Opening Bell of Winter Race Season

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Almost time for Start

Howdy folks! Sorry for the delay in getting this blog post out. Although the race I’m about to write about occurred 2 weeks ago, I’m only now able to get anything written down. Sadly, the motherboard on my main PC died suddenly, and I’ve not been able to get the system set back up yet, so getting the pictures done and writing the post took a backseat. Of course, it’s a little sad to write about this race anyway, as unfortunately, due to a finicky mother nature, we were unable to get the snow we desired to make the race a success. The race in question? The first Mad Trapper snowshoe race of the season. How does one have a snowshoe race with no snow? Well, it basically turns into a trail race, doesn’t it? And that’s exactly how it went down. Have a look at the few pictures that were snapped at the race, then read on to find out how my hard-fought 5th place finish played out.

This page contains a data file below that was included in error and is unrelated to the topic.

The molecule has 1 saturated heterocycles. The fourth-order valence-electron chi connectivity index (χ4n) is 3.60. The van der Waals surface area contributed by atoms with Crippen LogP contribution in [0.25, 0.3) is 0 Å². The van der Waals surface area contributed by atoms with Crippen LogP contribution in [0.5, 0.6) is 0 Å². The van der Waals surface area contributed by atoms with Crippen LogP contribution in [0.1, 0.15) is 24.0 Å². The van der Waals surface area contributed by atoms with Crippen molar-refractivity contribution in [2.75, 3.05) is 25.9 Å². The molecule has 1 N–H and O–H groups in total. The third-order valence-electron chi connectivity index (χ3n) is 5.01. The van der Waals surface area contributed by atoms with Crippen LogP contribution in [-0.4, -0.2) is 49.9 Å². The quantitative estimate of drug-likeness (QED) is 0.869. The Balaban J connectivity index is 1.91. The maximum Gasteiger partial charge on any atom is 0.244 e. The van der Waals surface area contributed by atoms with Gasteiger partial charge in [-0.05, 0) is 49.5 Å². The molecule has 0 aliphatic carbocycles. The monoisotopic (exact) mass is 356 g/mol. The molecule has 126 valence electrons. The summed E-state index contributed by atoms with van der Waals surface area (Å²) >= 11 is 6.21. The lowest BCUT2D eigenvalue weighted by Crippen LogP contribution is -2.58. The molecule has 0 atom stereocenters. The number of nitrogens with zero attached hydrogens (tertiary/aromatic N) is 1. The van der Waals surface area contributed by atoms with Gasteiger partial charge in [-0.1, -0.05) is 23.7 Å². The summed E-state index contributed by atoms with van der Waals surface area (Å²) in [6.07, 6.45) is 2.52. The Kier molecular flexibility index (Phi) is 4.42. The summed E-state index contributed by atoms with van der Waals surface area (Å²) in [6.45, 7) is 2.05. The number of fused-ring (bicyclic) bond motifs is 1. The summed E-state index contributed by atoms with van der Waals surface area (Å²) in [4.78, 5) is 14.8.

I gotta start out by saying that I feel a little bit bad for Mike Caldwell, the race director for the excellent Mad Trapper races. Every year, he seems to run into the exact same problem for the opening race, no, or not enough, snow. In the past, we’ve joked and called it the ‘climate change challenge’ race. This year, Mike tried to be clever and use early December. Other years, we’d get a huge dump of snow early in the month, only to have it melt by the time his race took place. To capitalize on that, this year he booked earlier. Still no luck! This is a 4-race series, and there will also be a winter Rogaine, so it requires at least one race to happen before Christmas.

The other downside of poor snow leading up to the race is poor pre-registration numbers. Mike always has to put out a desperate plea in the days leading up to the race seeking more racers. People tend to be a little gun-shy for a snowshoe race when there is no snow on the immediate horizon. Of course, from my selfish perspective, I look forward to having less competition on race day. Being the first race of the season, the results would still count for the overall standings, so there were big points on offer 🙂 Unfortunately for me, all hopes were dashed upon arrival and seeing Dave McMahon jogging a little warm-up with Lise. If he was out there, it would likely also mean a few other speedsters had come out from the trail running group for the fun of it. Dang!